As the 6‑hour class started and everyone went around introducing themselves, a feeling of dread replaced the excitement coursing through my veins. To the right of me was a music video director and choreographer. To my left was a stand-up comedian. I was the youngest person there. What did I have to show for my efforts? I’d made a handful of amateur films and was an extra with a few lines in a community theater play.
I tightened my black hoodie, closed my legs and sunk into my chair. A knot of self-insecurity formed in my stomach. That feeling led to the creation of my first film, Void, where the main character’s face is scratched out in every frame.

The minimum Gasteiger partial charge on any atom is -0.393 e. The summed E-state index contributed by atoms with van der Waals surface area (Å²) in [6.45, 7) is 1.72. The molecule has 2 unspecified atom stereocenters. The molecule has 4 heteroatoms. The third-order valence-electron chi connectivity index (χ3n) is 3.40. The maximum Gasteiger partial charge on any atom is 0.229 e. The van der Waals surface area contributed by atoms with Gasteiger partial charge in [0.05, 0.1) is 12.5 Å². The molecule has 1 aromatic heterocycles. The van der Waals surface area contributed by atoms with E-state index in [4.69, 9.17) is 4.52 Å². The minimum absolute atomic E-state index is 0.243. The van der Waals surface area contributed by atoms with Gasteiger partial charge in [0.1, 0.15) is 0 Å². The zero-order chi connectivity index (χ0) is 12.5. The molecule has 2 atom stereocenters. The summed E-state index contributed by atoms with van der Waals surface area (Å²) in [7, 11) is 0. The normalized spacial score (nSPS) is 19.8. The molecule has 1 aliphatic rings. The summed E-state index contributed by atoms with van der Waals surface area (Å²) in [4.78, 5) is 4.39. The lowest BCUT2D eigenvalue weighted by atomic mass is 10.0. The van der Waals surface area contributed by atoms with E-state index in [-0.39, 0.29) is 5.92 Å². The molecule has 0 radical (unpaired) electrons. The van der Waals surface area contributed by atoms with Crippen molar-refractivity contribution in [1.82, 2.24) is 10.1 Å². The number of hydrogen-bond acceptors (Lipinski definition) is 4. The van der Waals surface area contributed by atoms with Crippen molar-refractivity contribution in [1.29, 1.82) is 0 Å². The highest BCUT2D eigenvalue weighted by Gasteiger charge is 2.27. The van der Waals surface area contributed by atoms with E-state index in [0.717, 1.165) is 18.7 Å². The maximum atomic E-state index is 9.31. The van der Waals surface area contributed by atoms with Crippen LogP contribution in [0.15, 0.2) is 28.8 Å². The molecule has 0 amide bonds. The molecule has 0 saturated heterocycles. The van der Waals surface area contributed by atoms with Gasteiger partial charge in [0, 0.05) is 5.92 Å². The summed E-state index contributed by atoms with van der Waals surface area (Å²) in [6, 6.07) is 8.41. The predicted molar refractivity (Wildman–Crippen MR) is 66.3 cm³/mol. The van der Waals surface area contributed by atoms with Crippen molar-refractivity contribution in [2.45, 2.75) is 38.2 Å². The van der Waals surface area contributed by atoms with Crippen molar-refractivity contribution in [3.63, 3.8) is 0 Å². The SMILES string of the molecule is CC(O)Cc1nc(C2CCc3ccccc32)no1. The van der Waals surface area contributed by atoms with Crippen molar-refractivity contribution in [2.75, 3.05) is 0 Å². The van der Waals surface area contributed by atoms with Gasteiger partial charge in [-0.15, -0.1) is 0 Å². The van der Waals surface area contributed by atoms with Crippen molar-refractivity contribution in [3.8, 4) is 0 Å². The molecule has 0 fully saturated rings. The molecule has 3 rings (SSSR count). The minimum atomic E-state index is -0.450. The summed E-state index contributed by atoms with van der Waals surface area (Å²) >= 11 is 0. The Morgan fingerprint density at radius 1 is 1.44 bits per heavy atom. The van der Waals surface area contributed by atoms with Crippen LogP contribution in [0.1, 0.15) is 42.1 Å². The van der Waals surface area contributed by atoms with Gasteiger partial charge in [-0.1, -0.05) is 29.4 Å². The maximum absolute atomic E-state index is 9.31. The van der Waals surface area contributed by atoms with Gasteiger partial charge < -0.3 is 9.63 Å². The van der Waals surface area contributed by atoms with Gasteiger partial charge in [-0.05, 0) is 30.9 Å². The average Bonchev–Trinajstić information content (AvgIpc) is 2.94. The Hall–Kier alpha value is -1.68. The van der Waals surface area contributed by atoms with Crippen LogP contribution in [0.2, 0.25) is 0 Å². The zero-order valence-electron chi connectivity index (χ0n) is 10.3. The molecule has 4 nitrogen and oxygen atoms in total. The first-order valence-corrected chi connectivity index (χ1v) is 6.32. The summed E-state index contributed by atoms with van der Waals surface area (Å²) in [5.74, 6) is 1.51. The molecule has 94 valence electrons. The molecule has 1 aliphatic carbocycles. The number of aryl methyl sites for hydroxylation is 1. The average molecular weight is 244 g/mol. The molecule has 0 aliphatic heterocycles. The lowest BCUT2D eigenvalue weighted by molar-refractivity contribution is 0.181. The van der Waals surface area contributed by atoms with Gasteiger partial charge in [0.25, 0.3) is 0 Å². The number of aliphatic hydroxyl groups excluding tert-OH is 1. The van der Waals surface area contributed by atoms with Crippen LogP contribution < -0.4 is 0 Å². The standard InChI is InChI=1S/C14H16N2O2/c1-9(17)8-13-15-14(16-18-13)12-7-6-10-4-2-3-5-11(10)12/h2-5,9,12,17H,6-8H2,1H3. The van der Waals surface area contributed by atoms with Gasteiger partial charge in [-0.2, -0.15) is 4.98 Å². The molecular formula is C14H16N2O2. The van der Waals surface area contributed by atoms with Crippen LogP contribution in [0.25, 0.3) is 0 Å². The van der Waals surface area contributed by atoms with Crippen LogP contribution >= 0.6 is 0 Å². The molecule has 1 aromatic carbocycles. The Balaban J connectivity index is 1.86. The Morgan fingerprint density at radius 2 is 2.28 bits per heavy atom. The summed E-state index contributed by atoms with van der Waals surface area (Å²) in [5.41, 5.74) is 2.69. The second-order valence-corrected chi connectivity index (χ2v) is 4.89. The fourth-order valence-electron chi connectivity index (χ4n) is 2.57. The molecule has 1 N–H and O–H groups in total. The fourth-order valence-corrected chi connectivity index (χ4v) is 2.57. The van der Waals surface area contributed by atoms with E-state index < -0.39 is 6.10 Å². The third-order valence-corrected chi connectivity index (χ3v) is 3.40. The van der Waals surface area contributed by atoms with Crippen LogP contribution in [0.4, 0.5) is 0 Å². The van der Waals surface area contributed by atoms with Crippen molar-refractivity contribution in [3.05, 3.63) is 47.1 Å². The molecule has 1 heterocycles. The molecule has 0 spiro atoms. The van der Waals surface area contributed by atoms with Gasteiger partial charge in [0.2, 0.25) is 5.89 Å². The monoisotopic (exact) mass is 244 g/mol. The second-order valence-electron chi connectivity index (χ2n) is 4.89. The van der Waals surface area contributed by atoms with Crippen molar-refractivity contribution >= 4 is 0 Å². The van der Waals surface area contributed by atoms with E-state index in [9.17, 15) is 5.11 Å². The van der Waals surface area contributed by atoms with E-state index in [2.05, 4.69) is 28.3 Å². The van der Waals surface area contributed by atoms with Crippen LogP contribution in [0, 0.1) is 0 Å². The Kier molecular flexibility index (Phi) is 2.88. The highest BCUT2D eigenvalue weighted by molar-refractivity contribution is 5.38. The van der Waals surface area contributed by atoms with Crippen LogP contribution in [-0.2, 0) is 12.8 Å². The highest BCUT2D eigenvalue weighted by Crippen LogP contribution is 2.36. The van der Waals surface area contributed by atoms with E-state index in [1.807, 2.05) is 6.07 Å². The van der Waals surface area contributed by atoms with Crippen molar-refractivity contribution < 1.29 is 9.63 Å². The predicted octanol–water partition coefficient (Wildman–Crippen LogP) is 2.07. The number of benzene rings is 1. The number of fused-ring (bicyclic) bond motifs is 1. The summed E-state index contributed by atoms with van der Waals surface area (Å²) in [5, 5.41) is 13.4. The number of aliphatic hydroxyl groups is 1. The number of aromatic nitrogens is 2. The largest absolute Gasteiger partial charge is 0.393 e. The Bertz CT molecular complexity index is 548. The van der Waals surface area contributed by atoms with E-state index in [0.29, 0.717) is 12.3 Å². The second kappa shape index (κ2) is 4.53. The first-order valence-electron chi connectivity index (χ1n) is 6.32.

Then COVID hit. I didn’t touch grass for months and took shelter in my small room, sinking hundreds of hours into video games. My next film, “Metamorphosis,” was about climate change and nuclear holocausts.
Then there were college acceptances. My family jumped for joy when I got accepted into UConn, but what kind of film education awaited me at Zoom University?
After three semesters at UConn of being too tired to put on clothes, or to crawl the three feet to my laptop for online classes, in-person classes were back.
I walked into the college’s film studio for the first time with the rest of my classmates, preparing for the goosebumps. But it was a quarter of the size of the community college studio. I tightened my jacket and sunk into my seat, shivering from the AC. The cinematography professor went through the syllabus with us.